Lake of Stars with Bianca Buisman
Lake of Stars with Bianca Buisman
Traveling across countries to the Lake of Stars.
You’ll find the Malawian Lake of Stars Festival makes not only for a more fulfilling music experience, but the 35-hour journey there provides you with different perspectives, many surprises and unexpected ways of doing things.
Making it worth your time hustling for a little calm and crazy by the ocean mimicking lake, fisherman boat-lights personating a Galaxy over the water and worldly live sounds taking you through Africa, the British Isle, Europe, and Americas’ grooves.
A mini holiday for yourself that starts with ever-changing landscapes…
A mini holiday for yourself that starts with ever-changing landscapes and cultures is bound to give you an overwhelming feeling of how humble, hard and diverse Africa is.
Passing Through Africa:
Filing like a penguin through different custom points, having your passport stamped in South Africa, Zimbabwe, Mozambique and Malawi, only to be faced with ever-changing stretches of the open road and yawning sky, you can’t help but begin to note the little quirks of your direct environment.
A Different World: Respect all fools to avoid noise
A girl stands behind you in a queue, dressed only in her socks and pajamas.
Cats crowd around a man eating his dinner.
A number-plate tells passers-by to ‘Respect all fools to avoid noise’.
I nod and shrug my shoulders in agreement, why not.
Arriving in Malawi, you realize how much it has to offer. Malawians are very relaxed, curious, humble and passionate people that are willing to inform or teach you about anything, be it culture or places to go. Inviting for the curious.
Malawian’s are Humble and Passionate People…
Their chickens, on the other hand, have it rough. They travel everywhere, so whether in restaurants or food stalls on the way to or at the Lake of Stars, the chicken on your plate will be freshest that you have ever eaten.
The same also goes for potato chips, fresh fruits, and vegetables. All are rich in colour, flavour, and taste.
Arriving at Lake of Stars:
Arriving at Lake of Stars, you find it has one of the most punctual line-ups and as with any festival, the hunger for new music being fulfilled is waiting around the corner.
It’s one of most diverse line-ups and crowds I have ever experienced.
For instance, watching a rock band from Zambia, I happened to meet a new friend at the bar, informing me of the jiving nightlife in Zambia.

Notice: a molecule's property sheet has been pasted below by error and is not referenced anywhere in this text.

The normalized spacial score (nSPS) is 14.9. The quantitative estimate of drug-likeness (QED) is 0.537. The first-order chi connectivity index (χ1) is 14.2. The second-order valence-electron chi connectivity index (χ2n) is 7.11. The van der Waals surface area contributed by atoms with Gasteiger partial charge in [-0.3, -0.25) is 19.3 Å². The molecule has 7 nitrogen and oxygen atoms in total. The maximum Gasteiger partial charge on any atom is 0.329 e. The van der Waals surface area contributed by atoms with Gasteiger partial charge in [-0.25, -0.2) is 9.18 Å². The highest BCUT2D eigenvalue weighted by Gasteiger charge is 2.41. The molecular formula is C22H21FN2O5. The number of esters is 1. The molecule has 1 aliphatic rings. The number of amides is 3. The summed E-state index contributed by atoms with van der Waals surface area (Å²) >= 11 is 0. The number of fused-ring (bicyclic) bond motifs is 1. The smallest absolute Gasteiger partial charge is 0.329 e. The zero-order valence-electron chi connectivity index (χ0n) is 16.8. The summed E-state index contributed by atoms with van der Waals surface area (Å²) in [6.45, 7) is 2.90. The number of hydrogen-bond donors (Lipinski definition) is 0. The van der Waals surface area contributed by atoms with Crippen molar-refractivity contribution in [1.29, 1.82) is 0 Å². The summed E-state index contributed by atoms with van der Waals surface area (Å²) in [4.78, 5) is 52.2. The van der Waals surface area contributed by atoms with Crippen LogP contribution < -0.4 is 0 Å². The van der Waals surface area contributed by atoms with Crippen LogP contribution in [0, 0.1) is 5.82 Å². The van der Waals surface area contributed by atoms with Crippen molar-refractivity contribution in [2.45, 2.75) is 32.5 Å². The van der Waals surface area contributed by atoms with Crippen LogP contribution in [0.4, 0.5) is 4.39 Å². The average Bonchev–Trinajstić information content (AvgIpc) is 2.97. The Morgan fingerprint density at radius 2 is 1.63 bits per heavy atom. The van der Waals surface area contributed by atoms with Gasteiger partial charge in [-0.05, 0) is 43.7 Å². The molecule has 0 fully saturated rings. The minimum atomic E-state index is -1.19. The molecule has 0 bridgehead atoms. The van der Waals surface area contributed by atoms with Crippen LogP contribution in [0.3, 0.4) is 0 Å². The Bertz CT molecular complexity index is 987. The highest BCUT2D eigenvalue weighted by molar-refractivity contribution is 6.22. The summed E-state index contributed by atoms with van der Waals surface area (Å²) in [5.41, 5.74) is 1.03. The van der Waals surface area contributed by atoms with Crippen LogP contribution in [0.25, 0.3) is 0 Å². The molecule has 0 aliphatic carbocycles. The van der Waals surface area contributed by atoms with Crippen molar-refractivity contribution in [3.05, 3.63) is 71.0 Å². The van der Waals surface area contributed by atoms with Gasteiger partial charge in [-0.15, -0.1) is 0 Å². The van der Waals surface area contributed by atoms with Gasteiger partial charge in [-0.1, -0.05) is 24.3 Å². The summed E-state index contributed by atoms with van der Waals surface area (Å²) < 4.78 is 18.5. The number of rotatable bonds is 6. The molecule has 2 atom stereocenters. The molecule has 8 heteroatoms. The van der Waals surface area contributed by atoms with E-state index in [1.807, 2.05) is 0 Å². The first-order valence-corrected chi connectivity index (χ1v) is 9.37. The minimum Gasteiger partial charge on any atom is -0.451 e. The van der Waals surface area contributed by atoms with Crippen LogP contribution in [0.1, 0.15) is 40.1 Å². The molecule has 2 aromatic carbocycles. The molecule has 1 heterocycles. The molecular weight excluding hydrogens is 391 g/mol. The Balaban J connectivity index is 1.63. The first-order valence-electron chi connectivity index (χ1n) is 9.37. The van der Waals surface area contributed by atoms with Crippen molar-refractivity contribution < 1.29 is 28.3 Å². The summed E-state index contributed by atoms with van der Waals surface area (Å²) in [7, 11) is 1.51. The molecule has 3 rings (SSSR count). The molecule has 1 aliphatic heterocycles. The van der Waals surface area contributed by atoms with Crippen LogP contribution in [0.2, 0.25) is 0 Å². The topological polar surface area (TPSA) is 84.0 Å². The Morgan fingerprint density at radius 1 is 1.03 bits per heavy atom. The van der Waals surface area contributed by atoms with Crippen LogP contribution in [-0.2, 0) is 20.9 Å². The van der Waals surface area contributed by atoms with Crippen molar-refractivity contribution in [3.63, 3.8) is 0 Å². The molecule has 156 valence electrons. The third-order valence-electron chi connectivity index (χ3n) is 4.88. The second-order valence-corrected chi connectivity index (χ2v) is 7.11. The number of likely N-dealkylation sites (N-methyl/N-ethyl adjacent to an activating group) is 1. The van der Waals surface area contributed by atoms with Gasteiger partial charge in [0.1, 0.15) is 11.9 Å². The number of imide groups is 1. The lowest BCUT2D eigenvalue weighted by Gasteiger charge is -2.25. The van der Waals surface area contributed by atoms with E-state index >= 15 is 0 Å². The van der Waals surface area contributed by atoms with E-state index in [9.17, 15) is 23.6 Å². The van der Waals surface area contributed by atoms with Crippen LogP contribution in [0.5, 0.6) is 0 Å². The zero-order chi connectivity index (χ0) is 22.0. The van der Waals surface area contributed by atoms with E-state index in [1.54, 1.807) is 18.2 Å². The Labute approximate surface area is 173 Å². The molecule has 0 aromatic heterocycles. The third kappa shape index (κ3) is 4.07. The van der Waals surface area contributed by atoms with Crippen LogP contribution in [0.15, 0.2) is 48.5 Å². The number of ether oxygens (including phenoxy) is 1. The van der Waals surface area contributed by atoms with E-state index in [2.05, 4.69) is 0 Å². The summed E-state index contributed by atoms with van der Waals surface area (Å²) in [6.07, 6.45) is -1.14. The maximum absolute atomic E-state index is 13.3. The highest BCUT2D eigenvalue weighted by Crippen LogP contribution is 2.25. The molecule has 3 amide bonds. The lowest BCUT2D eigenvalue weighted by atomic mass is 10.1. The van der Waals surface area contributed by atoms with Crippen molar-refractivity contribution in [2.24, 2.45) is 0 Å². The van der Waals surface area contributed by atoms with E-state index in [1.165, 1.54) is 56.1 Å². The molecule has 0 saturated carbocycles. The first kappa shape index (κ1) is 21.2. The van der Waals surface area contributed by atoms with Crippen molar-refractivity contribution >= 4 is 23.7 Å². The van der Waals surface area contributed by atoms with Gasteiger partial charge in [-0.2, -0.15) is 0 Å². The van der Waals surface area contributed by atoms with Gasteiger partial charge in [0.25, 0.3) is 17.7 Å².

I also bumped into a few new friends on the ‘beach’, thereafter, we watched a hip-hop act from Malawi, where my new friends ended up giving me a break down of what the hip-hop crew was saying and why the people love what they voice, challenging the government and people with respect for democratic principles.
Banou Azania at Lake of Stars:
Lastly, watching a band called Banou Azania, a six-piece jazz band with a multi-cultural ensemble with origins from the United Kingdom, Malawi, South Africa, Zambia, and Kenya.
Finding Faith Mussa and others:
Among my favourite acts were Faith Mussa, a Malawian Afrosoul Urban Gospel musician with some awesome guitar moves.
Berita, a Zimbabwe-born South African Afrosoul musician who had the crowd eating out of her hand her musical honesty; Sauti Sol, a Kenyan Afropop boy band formed in Nairobi that has an utterly unique crowd energy; Fredokiss, a Malawian Urban Hip-Hop group that gives you an insight of the youth’s view in Malawi.
Slickartie, an Afro-Jazz singer from Namibia who holds a timeless voice wrapped in beautiful earthly sounds; Michael Pedersen, a jarring Scottish poet; and the one and only Major Lazer Electronic Dance music (because hey, everyone likes to dance).
Sauti Sol – Short N Sweet ft Nyashinski:
Forus Dance Crew: They come from Dzaleka ‘I will never do it again’ prison:
The list goes could go on and on, but I’ll just keep it to my number one performance, the Forus Dance Crew (Force, united and success).
They come from Dzaleka ‘I will never do it again’ prison, transformed into a refugee Camp and now home to some 34,000 refugees and asylum seekers mainly from the Democratic Republic of Congo (DRC), Burundi, Rwanda, Ethiopia, and Somalia.
Their brilliantly choreographed theatrical dance just goes to show that refugees do not come empty-handed.
Forus Crew – Lubwa by Tay grin (Dance Video)
A True Worldly African Festival:
All of the acts come with crowds of their own, and with so many countries in the mix, it makes for an entirely different feat.
You may not share the same language, background or culture, but for those few days, you share the music and the spirit that comes with it. It is nothing less than an African experience, a true worldly African festival.
Whether you save a for years to attend it in style, or scrabble together some funds and pay for the rest through volunteering, I’d recommend finding any way you can to get to the Lake of Stars to get in touch with your continent.
It’s a journey that holds a little something extra.